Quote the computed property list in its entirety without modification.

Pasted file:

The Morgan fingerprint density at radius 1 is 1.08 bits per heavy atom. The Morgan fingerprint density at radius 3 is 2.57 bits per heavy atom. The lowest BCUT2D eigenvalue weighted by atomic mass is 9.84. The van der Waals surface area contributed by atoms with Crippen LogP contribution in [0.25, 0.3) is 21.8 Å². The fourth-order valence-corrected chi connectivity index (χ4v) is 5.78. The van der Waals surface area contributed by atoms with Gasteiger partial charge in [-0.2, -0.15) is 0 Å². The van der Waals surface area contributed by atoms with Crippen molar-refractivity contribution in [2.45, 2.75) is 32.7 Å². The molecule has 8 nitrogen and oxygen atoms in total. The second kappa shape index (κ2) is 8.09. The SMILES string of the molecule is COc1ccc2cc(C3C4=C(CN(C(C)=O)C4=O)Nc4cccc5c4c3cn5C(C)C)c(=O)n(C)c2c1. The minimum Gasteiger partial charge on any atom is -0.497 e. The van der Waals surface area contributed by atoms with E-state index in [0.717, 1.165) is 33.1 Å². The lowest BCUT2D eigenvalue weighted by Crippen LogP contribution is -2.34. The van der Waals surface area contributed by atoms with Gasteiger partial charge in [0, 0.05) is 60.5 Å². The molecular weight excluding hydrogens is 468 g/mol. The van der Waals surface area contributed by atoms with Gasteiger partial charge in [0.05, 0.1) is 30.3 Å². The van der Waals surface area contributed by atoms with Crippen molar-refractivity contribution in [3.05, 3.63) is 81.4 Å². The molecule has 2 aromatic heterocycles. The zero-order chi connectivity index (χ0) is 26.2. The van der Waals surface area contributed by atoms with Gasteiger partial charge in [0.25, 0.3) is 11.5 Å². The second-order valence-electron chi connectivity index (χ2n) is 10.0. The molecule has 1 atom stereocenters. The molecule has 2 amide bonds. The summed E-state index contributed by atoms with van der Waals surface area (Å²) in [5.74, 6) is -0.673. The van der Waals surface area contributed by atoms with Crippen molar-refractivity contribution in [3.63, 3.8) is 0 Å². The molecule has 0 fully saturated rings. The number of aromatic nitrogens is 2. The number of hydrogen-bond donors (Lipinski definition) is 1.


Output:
The Morgan fingerprint density at radius 1 is 1.08 bits per heavy atom. The Morgan fingerprint density at radius 3 is 2.57 bits per heavy atom. The lowest BCUT2D eigenvalue weighted by atomic mass is 9.84. The van der Waals surface area contributed by atoms with Crippen LogP contribution in [0.25, 0.3) is 21.8 Å². The fourth-order valence-corrected chi connectivity index (χ4v) is 5.78. The van der Waals surface area contributed by atoms with Gasteiger partial charge in [-0.2, -0.15) is 0 Å². The van der Waals surface area contributed by atoms with Crippen molar-refractivity contribution in [2.45, 2.75) is 32.7 Å². The molecule has 8 nitrogen and oxygen atoms in total. The second kappa shape index (κ2) is 8.09. The SMILES string of the molecule is COc1ccc2cc(C3C4=C(CN(C(C)=O)C4=O)Nc4cccc5c4c3cn5C(C)C)c(=O)n(C)c2c1. The minimum Gasteiger partial charge on any atom is -0.497 e. The van der Waals surface area contributed by atoms with E-state index in [0.717, 1.165) is 33.1 Å². The lowest BCUT2D eigenvalue weighted by Crippen LogP contribution is -2.34. The van der Waals surface area contributed by atoms with Gasteiger partial charge in [0, 0.05) is 60.5 Å². The molecular weight excluding hydrogens is 468 g/mol. The van der Waals surface area contributed by atoms with Gasteiger partial charge in [0.05, 0.1) is 30.3 Å². The van der Waals surface area contributed by atoms with Crippen molar-refractivity contribution in [3.05, 3.63) is 81.4 Å². The molecule has 2 aromatic heterocycles. The zero-order chi connectivity index (χ0) is 26.2. The van der Waals surface area contributed by atoms with Gasteiger partial charge in [0.25, 0.3) is 11.5 Å². The second-order valence-electron chi connectivity index (χ2n) is 10.0. The molecule has 1 atom stereocenters. The molecule has 2 amide bonds. The summed E-state index contributed by atoms with van der Waals surface area (Å²) in [5.74, 6) is -0.673. The van der Waals surface area contributed by atoms with Crippen molar-refractivity contribution in [3.63, 3.8) is 0 Å². The molecule has 0 fully saturated rings. The number of aromatic nitrogens is 2. The number of hydrogen-bond donors (Lipinski definition) is 1.